It’s well known that there’s more to vitamins and minerals than their basic names and where they’re found. For example, the heme iron provided in animal-sourced foods is more bioavailable than the non-heme iron that occurs in foods from the plant kingdom, and the phytic acid present in most grains and legumes inhibits absorption of zinc and other minerals.
Focusing on vitamin K, the name “vitamin K” is an umbrella term under which several related yet distinct molecules may be categorized. The general public may be most familiar with vitamin K1, which is also called phylloquinone or phytonadione, denoting that is primarily found in plant foods, although various animal foods do contain small amounts. K1 is found in high concentrations in leafy green vegetables, such as kale, collard greens, chard, and spinach, but it is also found in vegetables outside what are typically considered leafy greens—such as onions, cucumbers, Brussels sprouts and asparagus. K1 is best known for its role in blood clotting, and although abnormal clotting is not known to be associated with excessive dietary vitamin K intake, select anticoagulant medications act by antagonizing vitamin K action. (The “K” comes from the German “koagulation.”)
Patients can take heart in knowing that vitamin K absorption is enhanced by the presence of dietary fat—so a leafy green salad with a generous drizzle of olive oil or creamed spinach with butter and cheese might be highly appealing ways to get this nutrient.
Beyond the primarily plant-sourced K1 is under-appreciated K2 (also called menaquinone), found in animal foods and in fermented vegetables such as kimchi and sauerkraut. Unlike vitamin K1, K2 is not technically considered an “essential” nutrient because it can be obtained via conversion from K1. However, certain pharmaceutical medications—including very commonly prescribed ones, such as statins and nitrogen-containing bisphosphonates—inhibit enzymes in a biochemical pathway critical for this conversion. K2 is also produced by bacteria in the gut. It is unknown precisely how much K2 of bacterial origin is available to the body but it is believed to contribute at least somewhat to the body’s needs.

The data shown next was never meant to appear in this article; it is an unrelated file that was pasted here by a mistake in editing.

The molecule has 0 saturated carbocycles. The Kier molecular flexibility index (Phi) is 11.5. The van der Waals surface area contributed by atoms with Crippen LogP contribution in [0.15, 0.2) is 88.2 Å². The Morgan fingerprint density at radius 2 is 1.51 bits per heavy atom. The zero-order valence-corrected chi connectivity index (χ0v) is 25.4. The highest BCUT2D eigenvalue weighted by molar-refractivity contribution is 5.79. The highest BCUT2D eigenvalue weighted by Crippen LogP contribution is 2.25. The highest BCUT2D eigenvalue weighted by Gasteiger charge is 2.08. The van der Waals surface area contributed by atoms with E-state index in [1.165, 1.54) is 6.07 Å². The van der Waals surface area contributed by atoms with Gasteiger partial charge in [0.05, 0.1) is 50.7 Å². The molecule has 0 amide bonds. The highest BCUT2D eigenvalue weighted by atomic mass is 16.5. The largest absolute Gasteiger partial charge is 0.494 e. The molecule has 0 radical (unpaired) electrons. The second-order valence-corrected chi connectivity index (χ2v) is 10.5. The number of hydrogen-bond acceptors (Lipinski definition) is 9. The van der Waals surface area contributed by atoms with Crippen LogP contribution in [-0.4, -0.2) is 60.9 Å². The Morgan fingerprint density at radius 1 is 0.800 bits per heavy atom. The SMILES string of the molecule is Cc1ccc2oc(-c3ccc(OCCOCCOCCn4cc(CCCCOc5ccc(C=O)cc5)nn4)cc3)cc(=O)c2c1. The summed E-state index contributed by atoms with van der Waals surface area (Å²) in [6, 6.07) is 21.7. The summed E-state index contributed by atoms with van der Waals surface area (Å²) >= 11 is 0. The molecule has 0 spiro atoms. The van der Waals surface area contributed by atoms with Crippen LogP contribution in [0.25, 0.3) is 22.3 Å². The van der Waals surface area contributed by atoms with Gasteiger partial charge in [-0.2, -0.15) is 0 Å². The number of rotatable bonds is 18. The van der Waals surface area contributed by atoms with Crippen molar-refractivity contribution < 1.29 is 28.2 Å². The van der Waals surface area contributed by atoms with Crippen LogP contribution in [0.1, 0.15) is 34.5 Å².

K2 occurs in several distinct forms, each one being made up of a primary structure (called menadione) augmented with unsaturated isoprene side-chains of various lengths, designated as MK-4 through MK-13 based on the length of the side-chain. The most closely studied of these menaquinones are MK-4, MK-7 and MK-9. (The addition of these isoprenyl side-chains to menadione or phylloquinone is dependent on metabolites produced in the mevalonate pathway, which raises concerns about the effect of statins on vitamin K metabolism.)
The roles of K2 are different from those of K1. Vitamin K2’s primary function is proper dispensation of calcium throughout the body. Vitamin K-dependent proteins are responsible for inhibiting soft tissue and blood vessel calcification, as well as for depositing calcium into tissues where it is desirable, such as bones and teeth. Two of these proteins are osteocalcin (a.k.a. bone Gla protein), a marker for osteoblast bone-building activity, and matrix Gla protein, which has been called “the strongest inhibitor of tissue calcification presently known.” Both must be modified by vitamin K2 in order to be physiologically active.